The Fall of Hyperion, by Dan Simmons, is a well-written book with complex characters, but it’s missing the magic that made the first book excellent. In this book, Simmons abandons his Canterbury Tales-esque style for something more akin to the modern day space opera. However, he also makes several less attractive writing decisions that give the book a very uneven quality. If you read the first Hyperion and loved it, I’d say this book is worth a read if only to complete the story (without having to delve into the Endymion books); but know that you’re not going to experience the same quality of story you received in Hyperion.
- Simmons picks up where he left off, immediately drawing the reader into the mysterious and compelling world of Hyperion and the events swirling around its many mysteries. However, this time the reader gets to watch as the ripples of those events spread out into the galaxy.
- The characters in this book are very well done; each of them felt real and organic to me. I still loathed Silenus, my heart still aches for Sol, and the damage done to the Consul as a person made me a little misty eyed.
- Simmons is an excellent writer and is able to successfully employ multiple styles of writing and storytelling in this book, making the overall product a complex, but enjoyable read.
- Simmons can become so overly descriptive that it becomes difficult for me to remember or comprehend what he’s describing. I admire an author’s ability to paint a picture in the reader’s mind with words. Simmons can go on for pages describing a landscape, and when he does it becomes very difficult (for me at least) to even remember what I was reading about several lines ago. The descriptors and things being described become so numerous that they lose their power and degrade the overall quality of the work.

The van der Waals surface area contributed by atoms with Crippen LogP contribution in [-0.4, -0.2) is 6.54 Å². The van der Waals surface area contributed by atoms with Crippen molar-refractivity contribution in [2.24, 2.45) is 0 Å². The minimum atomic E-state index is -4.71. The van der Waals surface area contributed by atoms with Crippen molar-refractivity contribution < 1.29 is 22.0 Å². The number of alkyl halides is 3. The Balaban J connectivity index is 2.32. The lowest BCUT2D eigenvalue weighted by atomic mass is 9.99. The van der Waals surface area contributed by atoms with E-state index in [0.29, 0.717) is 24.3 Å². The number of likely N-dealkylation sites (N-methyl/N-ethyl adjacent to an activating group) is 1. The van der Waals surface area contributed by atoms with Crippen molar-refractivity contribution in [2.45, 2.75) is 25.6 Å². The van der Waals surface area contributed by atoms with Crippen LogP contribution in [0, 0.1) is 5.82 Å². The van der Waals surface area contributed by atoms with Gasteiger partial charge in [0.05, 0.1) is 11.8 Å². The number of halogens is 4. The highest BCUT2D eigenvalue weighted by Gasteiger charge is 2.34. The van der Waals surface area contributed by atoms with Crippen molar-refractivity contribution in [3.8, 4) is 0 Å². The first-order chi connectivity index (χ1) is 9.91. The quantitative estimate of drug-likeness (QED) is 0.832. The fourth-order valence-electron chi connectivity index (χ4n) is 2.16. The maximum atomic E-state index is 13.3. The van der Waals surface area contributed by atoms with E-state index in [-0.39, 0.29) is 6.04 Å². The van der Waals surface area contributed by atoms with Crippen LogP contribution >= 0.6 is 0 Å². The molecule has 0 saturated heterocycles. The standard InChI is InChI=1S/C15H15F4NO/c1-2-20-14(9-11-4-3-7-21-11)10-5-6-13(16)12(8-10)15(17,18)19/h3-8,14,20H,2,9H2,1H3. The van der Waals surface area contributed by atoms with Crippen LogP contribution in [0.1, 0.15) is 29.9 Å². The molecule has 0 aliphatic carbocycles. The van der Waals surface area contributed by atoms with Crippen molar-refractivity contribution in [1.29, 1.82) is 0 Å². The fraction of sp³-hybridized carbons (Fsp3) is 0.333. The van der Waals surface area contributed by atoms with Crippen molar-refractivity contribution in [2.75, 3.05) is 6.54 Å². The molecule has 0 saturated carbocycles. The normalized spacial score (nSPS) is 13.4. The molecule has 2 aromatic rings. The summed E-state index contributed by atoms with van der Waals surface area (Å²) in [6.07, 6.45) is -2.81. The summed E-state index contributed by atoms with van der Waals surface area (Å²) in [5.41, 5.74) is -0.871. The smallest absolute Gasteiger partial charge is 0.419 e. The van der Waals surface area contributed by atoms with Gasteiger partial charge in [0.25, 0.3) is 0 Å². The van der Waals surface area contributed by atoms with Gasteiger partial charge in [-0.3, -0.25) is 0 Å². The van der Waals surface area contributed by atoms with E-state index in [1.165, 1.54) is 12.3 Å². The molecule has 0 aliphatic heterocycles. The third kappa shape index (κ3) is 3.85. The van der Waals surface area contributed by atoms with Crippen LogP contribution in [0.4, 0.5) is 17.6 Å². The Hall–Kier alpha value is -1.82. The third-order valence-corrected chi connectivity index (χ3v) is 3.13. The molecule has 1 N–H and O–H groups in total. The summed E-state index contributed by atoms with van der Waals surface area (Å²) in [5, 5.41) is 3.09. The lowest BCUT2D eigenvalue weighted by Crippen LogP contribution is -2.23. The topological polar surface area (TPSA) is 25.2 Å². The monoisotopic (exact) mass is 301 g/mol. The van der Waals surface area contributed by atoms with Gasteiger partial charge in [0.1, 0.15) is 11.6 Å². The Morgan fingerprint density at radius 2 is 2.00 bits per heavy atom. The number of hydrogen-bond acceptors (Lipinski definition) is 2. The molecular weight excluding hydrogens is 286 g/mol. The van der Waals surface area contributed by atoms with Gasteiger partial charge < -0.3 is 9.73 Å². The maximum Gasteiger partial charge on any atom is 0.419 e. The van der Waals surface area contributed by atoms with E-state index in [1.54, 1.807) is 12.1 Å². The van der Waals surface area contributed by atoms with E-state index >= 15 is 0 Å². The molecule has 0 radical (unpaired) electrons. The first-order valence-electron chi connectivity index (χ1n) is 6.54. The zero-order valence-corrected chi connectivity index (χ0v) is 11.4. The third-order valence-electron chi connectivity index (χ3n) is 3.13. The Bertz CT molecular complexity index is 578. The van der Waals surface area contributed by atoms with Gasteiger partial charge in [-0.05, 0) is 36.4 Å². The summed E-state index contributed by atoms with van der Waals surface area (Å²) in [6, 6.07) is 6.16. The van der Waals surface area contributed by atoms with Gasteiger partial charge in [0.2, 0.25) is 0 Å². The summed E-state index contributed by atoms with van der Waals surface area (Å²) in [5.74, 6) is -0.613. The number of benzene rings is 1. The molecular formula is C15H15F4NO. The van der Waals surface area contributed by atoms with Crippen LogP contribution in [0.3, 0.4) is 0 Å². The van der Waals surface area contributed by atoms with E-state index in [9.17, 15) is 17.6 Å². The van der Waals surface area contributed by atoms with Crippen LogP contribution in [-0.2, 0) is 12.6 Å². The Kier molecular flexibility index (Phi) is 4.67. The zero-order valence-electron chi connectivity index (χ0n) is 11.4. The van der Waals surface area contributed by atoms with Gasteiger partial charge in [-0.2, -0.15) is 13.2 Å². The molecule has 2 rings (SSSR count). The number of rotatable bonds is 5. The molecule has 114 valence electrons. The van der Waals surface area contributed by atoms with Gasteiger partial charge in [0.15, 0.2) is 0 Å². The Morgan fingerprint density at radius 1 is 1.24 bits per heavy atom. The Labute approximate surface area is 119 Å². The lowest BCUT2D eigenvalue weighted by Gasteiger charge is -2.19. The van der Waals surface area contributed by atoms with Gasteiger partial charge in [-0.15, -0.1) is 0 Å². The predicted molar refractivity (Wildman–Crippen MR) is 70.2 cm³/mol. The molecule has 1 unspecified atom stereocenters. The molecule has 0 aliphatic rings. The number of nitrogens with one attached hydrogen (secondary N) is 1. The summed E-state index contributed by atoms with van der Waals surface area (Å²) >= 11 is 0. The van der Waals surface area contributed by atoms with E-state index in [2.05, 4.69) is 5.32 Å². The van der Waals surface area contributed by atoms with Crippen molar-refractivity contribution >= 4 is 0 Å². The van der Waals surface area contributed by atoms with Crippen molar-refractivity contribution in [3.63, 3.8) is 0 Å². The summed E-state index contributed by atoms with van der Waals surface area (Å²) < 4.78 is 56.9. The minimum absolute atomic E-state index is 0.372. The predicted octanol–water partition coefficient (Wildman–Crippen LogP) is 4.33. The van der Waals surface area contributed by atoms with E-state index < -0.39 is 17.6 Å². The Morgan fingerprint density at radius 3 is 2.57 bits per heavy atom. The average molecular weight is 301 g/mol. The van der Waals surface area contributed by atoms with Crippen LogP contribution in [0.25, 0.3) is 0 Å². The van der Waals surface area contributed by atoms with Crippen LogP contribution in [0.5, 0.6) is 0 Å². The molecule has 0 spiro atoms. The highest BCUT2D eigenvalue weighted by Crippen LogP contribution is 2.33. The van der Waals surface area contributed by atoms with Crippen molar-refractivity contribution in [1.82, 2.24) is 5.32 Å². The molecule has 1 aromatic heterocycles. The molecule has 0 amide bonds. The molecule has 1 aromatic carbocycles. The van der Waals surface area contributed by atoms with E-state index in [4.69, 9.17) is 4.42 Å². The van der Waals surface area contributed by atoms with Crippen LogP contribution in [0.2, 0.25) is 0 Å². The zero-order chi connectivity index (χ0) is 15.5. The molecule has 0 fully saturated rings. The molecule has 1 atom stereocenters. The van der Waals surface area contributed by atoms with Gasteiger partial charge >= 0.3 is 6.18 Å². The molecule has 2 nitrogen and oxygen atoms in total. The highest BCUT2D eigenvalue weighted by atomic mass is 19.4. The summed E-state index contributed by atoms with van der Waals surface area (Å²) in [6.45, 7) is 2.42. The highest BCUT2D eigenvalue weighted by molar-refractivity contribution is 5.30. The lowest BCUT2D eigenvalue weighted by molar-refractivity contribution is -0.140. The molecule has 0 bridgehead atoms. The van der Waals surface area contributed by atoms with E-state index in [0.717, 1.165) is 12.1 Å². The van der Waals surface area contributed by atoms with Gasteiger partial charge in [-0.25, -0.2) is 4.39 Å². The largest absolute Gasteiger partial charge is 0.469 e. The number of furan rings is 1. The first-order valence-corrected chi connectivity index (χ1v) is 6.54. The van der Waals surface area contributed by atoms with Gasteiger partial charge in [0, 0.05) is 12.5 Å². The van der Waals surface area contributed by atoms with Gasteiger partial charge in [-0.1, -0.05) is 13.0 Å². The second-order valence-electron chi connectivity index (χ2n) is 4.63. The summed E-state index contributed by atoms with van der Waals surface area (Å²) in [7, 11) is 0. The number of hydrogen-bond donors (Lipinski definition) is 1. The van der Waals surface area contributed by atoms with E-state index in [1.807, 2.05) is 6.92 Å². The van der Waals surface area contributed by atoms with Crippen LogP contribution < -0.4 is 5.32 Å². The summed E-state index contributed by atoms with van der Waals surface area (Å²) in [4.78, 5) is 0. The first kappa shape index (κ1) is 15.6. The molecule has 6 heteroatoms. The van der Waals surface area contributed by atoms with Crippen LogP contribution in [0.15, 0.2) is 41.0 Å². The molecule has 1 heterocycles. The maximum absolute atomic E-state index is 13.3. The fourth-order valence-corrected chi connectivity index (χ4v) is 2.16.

- Simmons changes the way he tells the story and I found it to be a little less than palatable. In the first Hyperion, the reader is presented with six modular stories that start and end without muddling themselves with alternative points of view. In this book, Simmons jumps between six or seven different points of view, frequently showing the reader the same revelation from multiple angles. This causes the story to feel bloated.
- Certain things that are established in the first story seem forgotten or ignored for the sake of convenience in this book.
- The latter half of the book is thick with complex ideologies and convoluted storytelling, making it more of a chore than a delight to read.
- The ending was incredibly off putting and disappointing to me. I can’t explain to you why without massive spoilers, but I can’t stand it when science fiction authors try and make a case for human-created concepts being part of the fabric of the universe.
- Simmons frequently quoted Keats’ poetry by including long verses. I will readily say that I am not a large fan of poetry. I understand that the poetry had a certain relevance to the story, but reading large amounts of it felt cumbersome and trying.
- The editing in the book was terrible. I’m pretty certain that it was specific to the ebook version I was reading, though.
- Simmons uses the cliff hanger concept so frequently that it became frustrating.
The Time Tombs are opening and the entire galaxy is watching. The Ousters and the Hegemony light the night sky with weapons of war. The bladed shadow of The Shrike constantly looms over those on Hyperion. Rachel continues to grow younger and younger, and the remaining Pilgrims feel their hope wear thinner and thinner. But the events that take place over the next few days will ripple out into the galaxy and universe to influence the tides of time.